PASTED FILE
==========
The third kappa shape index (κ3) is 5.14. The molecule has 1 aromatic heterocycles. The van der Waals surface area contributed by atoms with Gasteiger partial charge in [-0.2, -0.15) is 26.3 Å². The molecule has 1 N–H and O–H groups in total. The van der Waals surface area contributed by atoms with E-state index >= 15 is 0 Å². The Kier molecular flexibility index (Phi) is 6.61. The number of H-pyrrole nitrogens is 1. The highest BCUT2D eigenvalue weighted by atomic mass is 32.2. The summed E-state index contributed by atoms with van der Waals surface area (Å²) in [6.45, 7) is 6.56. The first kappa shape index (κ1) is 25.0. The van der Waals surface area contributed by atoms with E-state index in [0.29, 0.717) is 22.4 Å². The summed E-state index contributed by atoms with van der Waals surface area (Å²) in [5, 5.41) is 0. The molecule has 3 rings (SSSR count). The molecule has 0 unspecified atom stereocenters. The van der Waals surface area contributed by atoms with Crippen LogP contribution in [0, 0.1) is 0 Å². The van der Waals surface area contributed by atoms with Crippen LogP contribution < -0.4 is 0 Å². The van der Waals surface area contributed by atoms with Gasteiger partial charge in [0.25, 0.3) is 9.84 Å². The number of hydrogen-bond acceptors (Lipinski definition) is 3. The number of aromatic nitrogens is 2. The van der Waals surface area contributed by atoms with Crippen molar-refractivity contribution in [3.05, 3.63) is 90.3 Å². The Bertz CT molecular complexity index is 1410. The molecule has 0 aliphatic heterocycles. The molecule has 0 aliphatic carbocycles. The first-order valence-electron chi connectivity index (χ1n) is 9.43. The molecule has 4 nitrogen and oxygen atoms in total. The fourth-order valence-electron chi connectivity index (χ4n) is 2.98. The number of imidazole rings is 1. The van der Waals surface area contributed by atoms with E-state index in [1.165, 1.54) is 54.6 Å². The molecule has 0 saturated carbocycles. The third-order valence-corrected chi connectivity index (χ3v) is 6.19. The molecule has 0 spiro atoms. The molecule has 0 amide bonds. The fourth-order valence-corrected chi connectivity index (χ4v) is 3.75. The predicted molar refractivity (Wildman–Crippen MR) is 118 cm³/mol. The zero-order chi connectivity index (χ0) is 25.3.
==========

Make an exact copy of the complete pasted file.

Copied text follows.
The third kappa shape index (κ3) is 5.14. The molecule has 1 aromatic heterocycles. The van der Waals surface area contributed by atoms with Gasteiger partial charge in [-0.2, -0.15) is 26.3 Å². The molecule has 1 N–H and O–H groups in total. The van der Waals surface area contributed by atoms with E-state index >= 15 is 0 Å². The Kier molecular flexibility index (Phi) is 6.61. The number of H-pyrrole nitrogens is 1. The highest BCUT2D eigenvalue weighted by atomic mass is 32.2. The summed E-state index contributed by atoms with van der Waals surface area (Å²) in [6.45, 7) is 6.56. The first kappa shape index (κ1) is 25.0. The van der Waals surface area contributed by atoms with E-state index in [0.29, 0.717) is 22.4 Å². The summed E-state index contributed by atoms with van der Waals surface area (Å²) in [5, 5.41) is 0. The molecule has 3 rings (SSSR count). The molecule has 0 unspecified atom stereocenters. The van der Waals surface area contributed by atoms with Crippen LogP contribution in [0, 0.1) is 0 Å². The van der Waals surface area contributed by atoms with Crippen LogP contribution < -0.4 is 0 Å². The van der Waals surface area contributed by atoms with Gasteiger partial charge in [0.25, 0.3) is 9.84 Å². The number of hydrogen-bond acceptors (Lipinski definition) is 3. The number of aromatic nitrogens is 2. The van der Waals surface area contributed by atoms with Crippen molar-refractivity contribution in [3.05, 3.63) is 90.3 Å². The Bertz CT molecular complexity index is 1410. The molecule has 0 aliphatic heterocycles. The molecule has 0 aliphatic carbocycles. The first-order valence-electron chi connectivity index (χ1n) is 9.43. The molecule has 4 nitrogen and oxygen atoms in total. The fourth-order valence-electron chi connectivity index (χ4n) is 2.98. The number of imidazole rings is 1. The van der Waals surface area contributed by atoms with E-state index in [1.165, 1.54) is 54.6 Å². The molecule has 0 saturated carbocycles. The third-order valence-corrected chi connectivity index (χ3v) is 6.19. The molecule has 0 spiro atoms. The molecule has 0 amide bonds. The fourth-order valence-corrected chi connectivity index (χ4v) is 3.75. The predicted molar refractivity (Wildman–Crippen MR) is 118 cm³/mol. The zero-order chi connectivity index (χ0) is 25.3.